It’s been awhile since I last connected with the work of Dominic Deane. The last time was the “Hitherto” 5″ lathe on Twice Removed, but since then he self released the “Yukon Youth” CD as Ten as well as appearing on Cathedral Transmissions as part of Trouble The Dark. He also has a discography that includes releases on Heat Death and Murmur labels to name a few.
“Ten (Dominic Deane) is a musician and artist who resides in between the north and south-west of England, UK and has making experiment and ambient music since 2009. Ten’s sound combines electronic keys, shoegaze noise and percussion with the acoustic sounds of glockenspiel and strings to create a beautiful cinematic sound-scape that moves from slow, eerie and melancholic to pulsating and optimistic.”
“The Fog Bank”, preceded by the single “The Age of Today” (with accompanying remixes by The Declining Winter, Thomas Ragsdale and Ten himself) is an album that blurs the line of musical genres. Waves of ambience, tremolo guitars, minimal percussion and electronics are just some of the tools on hand. The albums eclecticism opens it up and offers listeners many sides of Dean’s musical journey.
“Express the Void” is a distorted, thick, noisy wall of Ambient/Drone that sounds fractured, blurry, but with a sense of textural and colorful components. Once electronic beats and throbs of synth enter it becomes rather ominous and cinematic.
“Tomorrowsland” lives up to its name with an eerie rumbling soundscape underneath what sounds like looped classical Chinese style rhythms that build up in a circular fashion. I am not sure if there is a specific theme in mind within the album, but you hazard a guess that Deane is influenced by Sci-Fi films.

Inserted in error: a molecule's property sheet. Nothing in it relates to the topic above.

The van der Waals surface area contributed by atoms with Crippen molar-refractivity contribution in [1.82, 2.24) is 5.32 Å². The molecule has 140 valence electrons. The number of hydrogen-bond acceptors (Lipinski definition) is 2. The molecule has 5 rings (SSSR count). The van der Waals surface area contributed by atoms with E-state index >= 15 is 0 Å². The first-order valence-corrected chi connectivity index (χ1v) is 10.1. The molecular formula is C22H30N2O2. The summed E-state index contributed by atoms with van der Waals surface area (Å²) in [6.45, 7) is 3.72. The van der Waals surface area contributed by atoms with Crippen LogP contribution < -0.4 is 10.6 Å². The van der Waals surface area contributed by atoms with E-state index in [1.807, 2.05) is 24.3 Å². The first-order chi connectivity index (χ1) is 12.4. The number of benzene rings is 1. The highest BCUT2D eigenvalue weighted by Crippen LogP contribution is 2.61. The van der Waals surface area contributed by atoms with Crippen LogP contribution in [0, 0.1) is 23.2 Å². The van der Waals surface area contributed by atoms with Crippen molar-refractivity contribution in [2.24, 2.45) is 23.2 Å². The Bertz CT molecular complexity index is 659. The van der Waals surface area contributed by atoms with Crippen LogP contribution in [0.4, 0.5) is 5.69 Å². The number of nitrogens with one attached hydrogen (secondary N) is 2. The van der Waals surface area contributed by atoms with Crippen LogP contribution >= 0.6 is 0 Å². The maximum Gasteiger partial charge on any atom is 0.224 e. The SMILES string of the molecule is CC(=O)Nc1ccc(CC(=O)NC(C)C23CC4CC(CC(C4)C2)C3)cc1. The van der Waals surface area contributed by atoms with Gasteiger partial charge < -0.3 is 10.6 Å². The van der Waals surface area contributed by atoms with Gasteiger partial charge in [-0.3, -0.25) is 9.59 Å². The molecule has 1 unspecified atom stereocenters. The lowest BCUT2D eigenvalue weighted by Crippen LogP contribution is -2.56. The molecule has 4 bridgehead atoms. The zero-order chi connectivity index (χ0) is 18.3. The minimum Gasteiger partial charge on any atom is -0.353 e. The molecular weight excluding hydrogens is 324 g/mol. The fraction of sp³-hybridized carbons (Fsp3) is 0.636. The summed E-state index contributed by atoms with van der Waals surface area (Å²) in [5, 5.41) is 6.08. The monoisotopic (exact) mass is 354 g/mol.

“The Age of Today” opens up the sonic palette to include guitar and minimal percussionthat takes the track in a forward moving direction. Motorik rhythms propel the track with the same speed as the swirling ambience that dominated the opening. Cymbal crashes act as a gateway to the final hypnotic beat centric ending.
“Loci” is a free form sort of track that sounds like drones spiraling out as if randomly occurring, before beats and manipulations change their shape and sound. It feels more on the experimental side of the musical equation with its freedom of movement, but still has a small kernal of cinematic inspiration, as if a feeling has been tried for. “Gaps in the Mesh” is probably a highlight for me. It has a distinct post rock feel to it, without overly sounding like anyone (although the tones remind a little of more recent Mogwai recordings). The melody that comes through is a delight and it fuses so well together with the minimal percussion and layers of guitars and shimmering Synths. There is a dreamy quality that makes the track quite memorable.
“Make Sense” makes use of small fractions of electronics, turns them into loops and sets them free. Whirling drones, blips and blops existing in their own sphere and as the track continues onwards, the textures change revealing subtle nuances and takes these sounds on an ever evolving journey.
“Transverse” ends the album with thick heavy drones that sound like synth transmissions from outer space. With a foot in the Synth/Prog genre, the track works at playing with the strength and sonics of the drones stretching and twisting them, which changes their sounds and dynamics. My first impression the opening of this track was that it would be of an orchestral nature, but as the track progresses, it’s definitely more in the darker Sci-fi realm with the way the Synths warp their sounds being central to this feeling.
With “The Fog Bank” you wont get a repetitive album, but you will get a sense of the artists touch through it all and the variation allows for the tracks to hold their own. The highlights for me were “The Age of Today” and “Gaps in the Mesh”, two tracks which while sounding different, generate a similar set of joy in me. “The Fog Bank” is a digital only release available now.